The latest report by the Intergovernmental Panel on Climate Change, focusing on impacts, adaptation and vulnerability, makes sobering reading. But it also situates climate change among a range of other challenges and uncertainties faced by society, especially poor people.
IPCC reports always provoke a discussion about trust in climate science. But they should also make us look at the political choices in responding to climate change – choices which cannot be settled by focusing on the science alone. Responding to climate change, as with many other problems where humans and nature interact, involves making decisions on the basis of incomplete knowledge. But politics and uncertainty are an uneasy mix.
The journalist Fred Pearce, a member of the STEPS Centre’s advisory committee, wrote last week in response to a draft of the IPCC report, noting that this time around, the authors are ‘more wary’ of making specific predictions of local impacts.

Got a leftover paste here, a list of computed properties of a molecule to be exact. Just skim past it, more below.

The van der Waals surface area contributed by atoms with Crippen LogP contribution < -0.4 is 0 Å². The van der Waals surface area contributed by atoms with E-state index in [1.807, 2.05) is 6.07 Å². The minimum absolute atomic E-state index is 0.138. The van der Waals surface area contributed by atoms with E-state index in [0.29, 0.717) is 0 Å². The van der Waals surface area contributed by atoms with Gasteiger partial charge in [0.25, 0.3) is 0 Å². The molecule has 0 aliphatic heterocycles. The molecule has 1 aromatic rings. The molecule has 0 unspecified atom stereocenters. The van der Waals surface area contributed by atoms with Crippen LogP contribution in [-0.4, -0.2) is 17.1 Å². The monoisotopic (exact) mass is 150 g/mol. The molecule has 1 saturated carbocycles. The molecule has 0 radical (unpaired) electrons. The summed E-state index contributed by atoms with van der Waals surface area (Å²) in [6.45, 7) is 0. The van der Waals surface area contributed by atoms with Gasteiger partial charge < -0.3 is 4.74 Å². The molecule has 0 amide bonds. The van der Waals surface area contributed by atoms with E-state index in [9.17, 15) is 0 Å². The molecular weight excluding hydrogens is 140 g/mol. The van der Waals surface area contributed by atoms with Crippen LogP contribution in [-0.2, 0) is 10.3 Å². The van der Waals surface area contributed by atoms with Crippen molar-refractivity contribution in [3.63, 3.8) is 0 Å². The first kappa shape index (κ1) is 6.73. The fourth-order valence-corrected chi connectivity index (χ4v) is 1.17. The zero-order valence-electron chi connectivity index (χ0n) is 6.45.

“The 2007 report was almost all about the impacts of climate change. Most of this report, and in particular most of the summary for policymakers, is about resilience and adaptation to inevitable climate change.
Central to that new take is setting climate change in a context of other risks, uncertainties and mega-trends such as poverty and social inequality, urbanization, and the globalization of food systems.”
Back in February, Prof Mike Hulme (another member of our advisory committee) suggested that the debate about the climate change needs become more political, not more scientific. Attempts to assert the scientific consensus on climate change miss the point – what matters is what we do about it. In his blog for The Conversation, Mike Hulme offers four important questions to be asked about climate change, which all require a political position to be taken.
Photo: Ethio drought 7 by aheavens on Flickr